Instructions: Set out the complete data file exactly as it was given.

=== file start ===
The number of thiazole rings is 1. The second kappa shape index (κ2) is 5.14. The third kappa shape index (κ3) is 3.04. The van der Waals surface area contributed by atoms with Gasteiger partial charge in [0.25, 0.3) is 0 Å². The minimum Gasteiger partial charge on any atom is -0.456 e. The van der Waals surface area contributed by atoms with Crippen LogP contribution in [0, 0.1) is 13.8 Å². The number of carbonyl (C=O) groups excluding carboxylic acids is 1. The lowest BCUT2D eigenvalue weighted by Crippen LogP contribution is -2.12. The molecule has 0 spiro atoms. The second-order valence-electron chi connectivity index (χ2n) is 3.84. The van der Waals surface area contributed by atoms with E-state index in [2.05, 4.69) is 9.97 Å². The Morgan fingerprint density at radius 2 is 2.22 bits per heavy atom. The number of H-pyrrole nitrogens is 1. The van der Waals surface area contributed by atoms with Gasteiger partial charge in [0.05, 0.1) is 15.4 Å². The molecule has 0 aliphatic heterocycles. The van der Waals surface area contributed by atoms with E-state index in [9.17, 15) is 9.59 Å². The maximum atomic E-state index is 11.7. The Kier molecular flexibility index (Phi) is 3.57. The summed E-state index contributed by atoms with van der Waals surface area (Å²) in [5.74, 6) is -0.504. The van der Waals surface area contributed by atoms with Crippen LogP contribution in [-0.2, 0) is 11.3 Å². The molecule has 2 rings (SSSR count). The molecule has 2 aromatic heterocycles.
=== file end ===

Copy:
The number of thiazole rings is 1. The second kappa shape index (κ2) is 5.14. The third kappa shape index (κ3) is 3.04. The van der Waals surface area contributed by atoms with Gasteiger partial charge in [0.25, 0.3) is 0 Å². The minimum Gasteiger partial charge on any atom is -0.456 e. The van der Waals surface area contributed by atoms with Crippen LogP contribution in [0, 0.1) is 13.8 Å². The number of carbonyl (C=O) groups excluding carboxylic acids is 1. The lowest BCUT2D eigenvalue weighted by Crippen LogP contribution is -2.12. The molecule has 0 spiro atoms. The second-order valence-electron chi connectivity index (χ2n) is 3.84. The van der Waals surface area contributed by atoms with E-state index in [2.05, 4.69) is 9.97 Å². The Morgan fingerprint density at radius 2 is 2.22 bits per heavy atom. The number of H-pyrrole nitrogens is 1. The van der Waals surface area contributed by atoms with Gasteiger partial charge in [0.05, 0.1) is 15.4 Å². The molecule has 0 aliphatic heterocycles. The van der Waals surface area contributed by atoms with E-state index in [9.17, 15) is 9.59 Å². The maximum atomic E-state index is 11.7. The Kier molecular flexibility index (Phi) is 3.57. The summed E-state index contributed by atoms with van der Waals surface area (Å²) in [5.74, 6) is -0.504. The van der Waals surface area contributed by atoms with Crippen LogP contribution in [-0.2, 0) is 11.3 Å². The molecule has 2 rings (SSSR count). The molecule has 2 aromatic heterocycles.